October 2014, the adventure of a lifetime.......

'15 intrepid climbers and hikers set off on a huge adventure to climb Kilimanjaro

raising funds for Starfish Malawi.'


The Challenge

At 5,895m, Mount Kilimanjaro is the highest walkable mountain in the world and therefore requires no technical experience or equipment. Reaching the roof of Africa is however a considerable and, at times, gruelling challenge. The midnight ascent to the summit is the toughest test both physically and mentally but the effect of being at altitude will also play its part throughout. A good level of physical fitness and a strong will is therefore required, and advance training and preparation is advised to help you achieve your goal and enjoy the experience of doing so.

The 10 day adventure began on 3 October 2014 when the team departed from London Heathrow Airport on an overnight and connecting flight to Kilimanjaro Airport in Tanzania. Upon arrival, we were transferred to an idyllic lodge in Arusha for a day of rest and relaxation, prior to an evening briefing for the trek ahead.

Mount Kilimanjaro

The following morning the team set out on the start of the journey to 5,895m via the 6-day Rongai Route. Beginning in the north of Kilimanjaro National Park in a small village called Nale Moru, the trail heads west towards Uhuru Peak. The 6 days that followed required between 4-7 hours daily trekking, until we arrived at Kibo Huts Camp situated at 4,700m - the route's base camp.

The gruelling midnight ascent to the summit then followed, rewarding us all with a sunrise over Africa as you reached the crater rim - that offered views and a sense of achievement that are unparalleled and will last with us all forever. A short stay at the summit was then followed by a descent to the trek's final Horombo Camp situated at 3,720m - the loss in altitude as you descend more than making up for the sense of exhaustion along the way.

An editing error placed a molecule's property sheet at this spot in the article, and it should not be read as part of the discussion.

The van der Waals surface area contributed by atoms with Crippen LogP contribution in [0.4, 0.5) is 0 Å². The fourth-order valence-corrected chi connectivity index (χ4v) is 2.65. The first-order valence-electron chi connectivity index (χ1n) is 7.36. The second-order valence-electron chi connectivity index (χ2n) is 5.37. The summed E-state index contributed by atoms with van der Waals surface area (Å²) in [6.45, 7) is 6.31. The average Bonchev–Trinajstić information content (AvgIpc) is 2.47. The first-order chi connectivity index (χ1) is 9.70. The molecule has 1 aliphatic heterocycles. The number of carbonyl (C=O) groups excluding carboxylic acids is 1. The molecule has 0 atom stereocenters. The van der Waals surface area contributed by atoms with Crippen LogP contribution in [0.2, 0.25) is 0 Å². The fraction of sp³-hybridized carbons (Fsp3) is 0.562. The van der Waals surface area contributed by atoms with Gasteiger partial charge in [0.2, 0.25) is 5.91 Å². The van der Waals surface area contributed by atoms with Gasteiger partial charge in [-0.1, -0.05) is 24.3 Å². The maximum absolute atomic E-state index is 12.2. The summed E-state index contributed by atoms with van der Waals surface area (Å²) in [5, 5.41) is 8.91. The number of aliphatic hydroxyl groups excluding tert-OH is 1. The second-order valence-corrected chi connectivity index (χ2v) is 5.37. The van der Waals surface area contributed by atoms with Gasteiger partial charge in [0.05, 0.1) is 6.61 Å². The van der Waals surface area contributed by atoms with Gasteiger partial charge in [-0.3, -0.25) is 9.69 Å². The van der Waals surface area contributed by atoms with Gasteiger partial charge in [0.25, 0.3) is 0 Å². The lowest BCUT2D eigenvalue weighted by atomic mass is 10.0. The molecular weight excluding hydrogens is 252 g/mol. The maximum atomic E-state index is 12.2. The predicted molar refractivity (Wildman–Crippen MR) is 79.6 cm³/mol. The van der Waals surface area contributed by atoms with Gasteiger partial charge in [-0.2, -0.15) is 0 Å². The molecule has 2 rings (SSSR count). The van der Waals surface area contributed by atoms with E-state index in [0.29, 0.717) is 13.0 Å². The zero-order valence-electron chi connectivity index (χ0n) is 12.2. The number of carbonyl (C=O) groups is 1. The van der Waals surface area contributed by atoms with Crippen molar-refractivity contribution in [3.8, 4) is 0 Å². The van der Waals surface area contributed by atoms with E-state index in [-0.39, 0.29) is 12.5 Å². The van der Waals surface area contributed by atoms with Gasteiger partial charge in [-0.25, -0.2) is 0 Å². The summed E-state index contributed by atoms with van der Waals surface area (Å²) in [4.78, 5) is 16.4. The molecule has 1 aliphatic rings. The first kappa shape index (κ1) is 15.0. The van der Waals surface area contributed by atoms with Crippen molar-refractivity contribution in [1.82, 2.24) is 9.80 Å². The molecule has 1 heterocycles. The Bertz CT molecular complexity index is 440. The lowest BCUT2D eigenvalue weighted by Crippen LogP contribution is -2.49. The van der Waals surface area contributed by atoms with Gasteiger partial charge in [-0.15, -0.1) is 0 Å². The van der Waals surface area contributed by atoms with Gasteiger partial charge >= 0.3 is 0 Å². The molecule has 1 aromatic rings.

The final morning marked an opportunity to thank and say farewell to our support team, prior to making the final descent to the end of the trek at Marangu Park Gate.

This was by far the most challenging event I have undertaken by encountering personal difficulties with altitude sickness. It has been a privilege to see the team binding together to achieve a common goal helping each other along the way.

Our guides and porters were an outstanding bunch of men/women reaching far beyond their job description in attitude, response to our difficulties and the giving of advice and guidance - amazing folks.



Thank you all once again from all those UK & Malawi children who will benefit directly from your generosity.

Nich Cunliffe

Kilimanjaro Walk Coordinator